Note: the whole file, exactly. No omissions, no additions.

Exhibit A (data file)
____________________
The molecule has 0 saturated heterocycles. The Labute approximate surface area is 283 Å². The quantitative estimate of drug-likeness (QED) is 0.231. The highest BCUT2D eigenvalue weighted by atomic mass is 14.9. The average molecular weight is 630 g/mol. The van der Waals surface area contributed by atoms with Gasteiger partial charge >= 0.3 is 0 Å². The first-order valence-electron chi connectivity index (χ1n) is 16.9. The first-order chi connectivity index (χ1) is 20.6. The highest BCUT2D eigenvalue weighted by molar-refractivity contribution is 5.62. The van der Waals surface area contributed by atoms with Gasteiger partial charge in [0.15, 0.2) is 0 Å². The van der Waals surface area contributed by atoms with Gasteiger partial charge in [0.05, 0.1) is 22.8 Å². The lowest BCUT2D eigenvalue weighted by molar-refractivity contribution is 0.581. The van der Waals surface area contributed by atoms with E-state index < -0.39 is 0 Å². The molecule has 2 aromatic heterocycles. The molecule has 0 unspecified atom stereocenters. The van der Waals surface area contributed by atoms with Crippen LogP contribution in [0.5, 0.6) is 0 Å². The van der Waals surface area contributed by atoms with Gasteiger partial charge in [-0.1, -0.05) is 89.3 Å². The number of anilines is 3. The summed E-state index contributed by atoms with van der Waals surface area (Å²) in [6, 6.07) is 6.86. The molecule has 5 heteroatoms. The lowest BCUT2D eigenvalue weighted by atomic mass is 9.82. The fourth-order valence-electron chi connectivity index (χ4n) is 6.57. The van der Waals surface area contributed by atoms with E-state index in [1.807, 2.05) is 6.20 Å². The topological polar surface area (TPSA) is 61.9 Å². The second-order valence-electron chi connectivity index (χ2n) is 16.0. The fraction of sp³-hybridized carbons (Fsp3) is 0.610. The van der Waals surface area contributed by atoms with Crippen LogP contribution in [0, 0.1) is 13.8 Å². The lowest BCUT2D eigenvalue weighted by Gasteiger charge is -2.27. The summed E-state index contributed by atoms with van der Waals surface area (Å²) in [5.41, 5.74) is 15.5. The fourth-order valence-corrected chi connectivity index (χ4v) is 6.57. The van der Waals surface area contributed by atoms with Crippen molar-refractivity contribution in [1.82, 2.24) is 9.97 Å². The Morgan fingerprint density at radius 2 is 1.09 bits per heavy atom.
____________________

The molecule has 0 saturated heterocycles. The Labute approximate surface area is 283 Å². The quantitative estimate of drug-likeness (QED) is 0.231. The highest BCUT2D eigenvalue weighted by atomic mass is 14.9. The average molecular weight is 630 g/mol. The van der Waals surface area contributed by atoms with Gasteiger partial charge >= 0.3 is 0 Å². The first-order valence-electron chi connectivity index (χ1n) is 16.9. The first-order chi connectivity index (χ1) is 20.6. The highest BCUT2D eigenvalue weighted by molar-refractivity contribution is 5.62. The van der Waals surface area contributed by atoms with Gasteiger partial charge in [0.15, 0.2) is 0 Å². The van der Waals surface area contributed by atoms with Gasteiger partial charge in [0.05, 0.1) is 22.8 Å². The lowest BCUT2D eigenvalue weighted by molar-refractivity contribution is 0.581. The van der Waals surface area contributed by atoms with E-state index < -0.39 is 0 Å². The molecule has 2 aromatic heterocycles. The molecule has 0 unspecified atom stereocenters. The van der Waals surface area contributed by atoms with Crippen LogP contribution in [0.5, 0.6) is 0 Å². The van der Waals surface area contributed by atoms with Gasteiger partial charge in [-0.1, -0.05) is 89.3 Å². The number of anilines is 3. The summed E-state index contributed by atoms with van der Waals surface area (Å²) in [6, 6.07) is 6.86. The molecule has 5 heteroatoms. The lowest BCUT2D eigenvalue weighted by atomic mass is 9.82. The fourth-order valence-electron chi connectivity index (χ4n) is 6.57. The van der Waals surface area contributed by atoms with E-state index in [1.807, 2.05) is 6.20 Å². The topological polar surface area (TPSA) is 61.9 Å². The second-order valence-electron chi connectivity index (χ2n) is 16.0. The fraction of sp³-hybridized carbons (Fsp3) is 0.610. The van der Waals surface area contributed by atoms with Crippen LogP contribution in [0, 0.1) is 13.8 Å². The lowest BCUT2D eigenvalue weighted by Gasteiger charge is -2.27. The summed E-state index contributed by atoms with van der Waals surface area (Å²) in [5.41, 5.74) is 15.5. The fourth-order valence-corrected chi connectivity index (χ4v) is 6.57. The van der Waals surface area contributed by atoms with Crippen molar-refractivity contribution in [1.82, 2.24) is 9.97 Å². The Morgan fingerprint density at radius 2 is 1.09 bits per heavy atom.